US residents of low-income, crowded, and racially diverse communities had outsized rates of death, heart attack, stroke, and new-onset heart failure when hospitalized for treatment of COVID-19, according to an abstract on preliminary study results to be presented at the virtual American Heart Association (AHA) Scientific Sessions Nov 13 to 15
A team led by Emory University researchers used the Centers for Disease Control and Prevention (CDC) Social Vulnerability Index (SVI) to identify US poor and diverse US communities. The index ranks communities based on socioeconomic status, household composition and disability status, racial group and primary language, and housing type and transportation resources.
The team also mined the AHA's COVID-19 Cardiovascular Disease Registry for data on 20,925 infected adults admitted to 107 hospitals from Jan 14 to Nov 30, 2020. Roughly 40% of patients lived in communities in the poorest areas of the United States.
Of the 20,925 hospitalized COVID-19 patients, 6,083 (29.1%) lived in the most deprived US communities (the highest national quartile of the SVI). Compared with those in more affluent areas, patients in the highest quartile were younger (average age, 59.8 vs 62.0 years), more likely to be women (47.1% vs 43.2%) and Black (36.1% vs 13.3%), and less likely to have private health insurance (29.0% vs 39.1%).
Regardless of age, sex, race, insurance status, and underlying illnesses, relative to more affluent areas, people living in poorer areas were more likely to have major adverse cardiovascular events such as heart attacks, strokes, and new-onset heart failure (odds ratio [OR], 1.28, or a 28% higher risk) and in-hospital death (OR, 1.37, or a 37% higher risk).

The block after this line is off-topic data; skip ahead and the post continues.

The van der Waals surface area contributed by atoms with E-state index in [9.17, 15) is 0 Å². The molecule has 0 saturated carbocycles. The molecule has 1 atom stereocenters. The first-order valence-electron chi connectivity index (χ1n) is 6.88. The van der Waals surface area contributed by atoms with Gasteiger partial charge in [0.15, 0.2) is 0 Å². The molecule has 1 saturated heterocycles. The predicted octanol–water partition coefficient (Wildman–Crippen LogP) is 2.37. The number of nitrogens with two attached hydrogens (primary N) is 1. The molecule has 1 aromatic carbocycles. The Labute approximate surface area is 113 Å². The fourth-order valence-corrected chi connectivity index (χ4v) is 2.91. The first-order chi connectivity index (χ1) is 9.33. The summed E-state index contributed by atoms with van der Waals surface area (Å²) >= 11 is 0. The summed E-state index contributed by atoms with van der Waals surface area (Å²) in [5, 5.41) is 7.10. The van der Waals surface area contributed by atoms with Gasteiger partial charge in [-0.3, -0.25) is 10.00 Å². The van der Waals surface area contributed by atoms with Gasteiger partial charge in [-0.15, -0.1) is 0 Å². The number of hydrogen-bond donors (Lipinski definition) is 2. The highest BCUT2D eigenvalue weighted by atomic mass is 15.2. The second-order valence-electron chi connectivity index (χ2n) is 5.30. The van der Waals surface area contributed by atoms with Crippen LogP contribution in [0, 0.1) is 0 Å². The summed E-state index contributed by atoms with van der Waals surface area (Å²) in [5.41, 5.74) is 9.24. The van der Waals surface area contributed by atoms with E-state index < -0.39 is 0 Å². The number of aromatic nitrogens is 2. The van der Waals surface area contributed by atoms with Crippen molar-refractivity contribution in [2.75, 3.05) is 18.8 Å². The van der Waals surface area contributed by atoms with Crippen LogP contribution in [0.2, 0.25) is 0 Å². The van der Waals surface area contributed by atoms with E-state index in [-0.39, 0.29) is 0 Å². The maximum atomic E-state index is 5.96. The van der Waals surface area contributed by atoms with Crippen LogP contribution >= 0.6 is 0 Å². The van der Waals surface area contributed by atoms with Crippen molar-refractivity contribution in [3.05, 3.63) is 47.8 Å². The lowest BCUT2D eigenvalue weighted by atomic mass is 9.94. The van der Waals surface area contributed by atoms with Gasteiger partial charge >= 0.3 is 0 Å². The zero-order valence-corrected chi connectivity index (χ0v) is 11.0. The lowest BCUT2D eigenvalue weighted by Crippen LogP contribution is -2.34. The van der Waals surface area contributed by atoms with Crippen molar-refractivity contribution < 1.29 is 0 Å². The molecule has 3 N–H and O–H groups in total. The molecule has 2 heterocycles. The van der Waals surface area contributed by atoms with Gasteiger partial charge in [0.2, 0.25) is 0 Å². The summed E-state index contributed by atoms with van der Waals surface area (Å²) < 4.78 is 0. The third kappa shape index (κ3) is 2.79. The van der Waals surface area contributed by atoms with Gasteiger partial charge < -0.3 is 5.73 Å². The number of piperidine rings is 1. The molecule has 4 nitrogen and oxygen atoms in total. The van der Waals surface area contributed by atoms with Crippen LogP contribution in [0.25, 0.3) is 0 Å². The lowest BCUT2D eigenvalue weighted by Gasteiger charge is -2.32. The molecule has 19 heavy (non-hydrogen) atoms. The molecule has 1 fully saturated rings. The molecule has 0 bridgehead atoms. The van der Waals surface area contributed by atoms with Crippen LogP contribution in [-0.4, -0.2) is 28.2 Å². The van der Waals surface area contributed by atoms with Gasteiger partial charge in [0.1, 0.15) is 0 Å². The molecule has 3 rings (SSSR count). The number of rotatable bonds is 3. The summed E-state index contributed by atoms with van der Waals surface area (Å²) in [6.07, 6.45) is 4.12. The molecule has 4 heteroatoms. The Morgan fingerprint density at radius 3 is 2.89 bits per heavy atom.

Connecting vulnerable patients with resources
In an AHA news release, the researchers noted that although previous studies have shown that racial minorities and those from socially vulnerable neighborhoods have poorer COVID-19 outcomes, only limited research has been conducted into whether hospitalized coronavirus patients from vulnerable communities had more complications or worse outcomes than those from less deprived areas.
"Unfortunately, I’m not surprised by the findings of this research," Michelle Albert, MD, MPH, president-elect of the AHA (who was not involved in the study), said in the release. "Getting into the why, how, and which social factors are most consequential in affecting health and then putting our patients in contact with the resources to help them are key for health care professionals."
Albert said that reducing health disparities will require a range of solutions, including community relationship building, increasing the diversity of the healthcare workforce, and strengthening research funding and clinical care focused on addressing the social determinants of health.
"These solutions will require sustained efforts over time; there's a lot of work to be done," she said.